Again, my iPhone video doesn’t do Kaleigh justice. Try Googling her. Trust me, you won’t be disappointed.
At that point, my phone was pretty much dead. I stayed in the boat to charge my phone. JC Brooks & The Uptown Sound were taking the stage, and as much I wanted to check his band out, I was relegated to sitting next to an outlet to charge my phone up. It took his entire set for my phone to fully charge, but from what I was able to hear, it sounded pretty good. It was funky, indie soul. From what I could hear, it almost sounded like they had Niles Rogers sit in with them for a song. Perhaps the unexpected surprise was when the band did a soulful/funked-up version of Blackstreet’s “No Diggitiy”.
My friends who were coming to the festival texted me that they were almost at there. I texted them back and told them I was going to grab a bite to eat, and kick it for them. When they arrived, and at the suggestion of the gentleman who I spoke with before Kaleigh Baker’s set, I suggested that we check out The Fleshtones.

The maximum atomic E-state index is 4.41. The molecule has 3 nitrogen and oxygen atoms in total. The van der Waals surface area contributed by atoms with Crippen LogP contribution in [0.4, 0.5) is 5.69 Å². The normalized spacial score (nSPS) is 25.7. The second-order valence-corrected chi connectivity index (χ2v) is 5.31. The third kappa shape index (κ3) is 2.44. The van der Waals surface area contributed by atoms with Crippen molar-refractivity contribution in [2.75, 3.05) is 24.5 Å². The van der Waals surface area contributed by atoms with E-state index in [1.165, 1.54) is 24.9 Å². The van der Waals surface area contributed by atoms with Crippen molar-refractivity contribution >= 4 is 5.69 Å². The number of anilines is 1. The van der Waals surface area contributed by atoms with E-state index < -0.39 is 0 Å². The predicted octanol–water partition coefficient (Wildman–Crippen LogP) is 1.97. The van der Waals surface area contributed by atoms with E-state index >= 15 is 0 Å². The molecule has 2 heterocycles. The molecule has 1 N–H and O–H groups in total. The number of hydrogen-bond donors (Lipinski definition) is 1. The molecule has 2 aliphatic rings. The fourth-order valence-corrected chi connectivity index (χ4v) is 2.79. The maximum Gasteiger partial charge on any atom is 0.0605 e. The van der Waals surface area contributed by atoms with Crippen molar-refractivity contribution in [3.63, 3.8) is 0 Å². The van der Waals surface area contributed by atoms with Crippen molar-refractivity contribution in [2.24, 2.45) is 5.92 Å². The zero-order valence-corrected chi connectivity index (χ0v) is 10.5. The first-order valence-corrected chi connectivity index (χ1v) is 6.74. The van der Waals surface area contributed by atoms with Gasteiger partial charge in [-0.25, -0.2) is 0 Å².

The Fleshtones were one of the original punks bands. Like the Ramones, the Fleshtones came out of Queens. Though I wasn’t too familiar with their repertoire, when it comes to being able to catch one of the “original” bands of a particular genre of music, you simply can’t pass it up. They certainly drew a decent crowd, and played some songs that I actually really enjoyed.
One of the highlights of the set was when the one of members made reference to The Dirtbombs- who were actually influenced by The Fleshtones-playing the main stage. One of the members of the Fleshtones addressed the audience, “Why aren’t we watching the Dirtbombs? […] You want quality! […] You got quality right here!” It was a fun set, and I’m glad I checked it out.
In between the Fleshtones and The Dead Kennedys, my friends and I decided to check out the featured auto exhibit. I haven’t been into cars, but I’ll have to admit, I was impressed.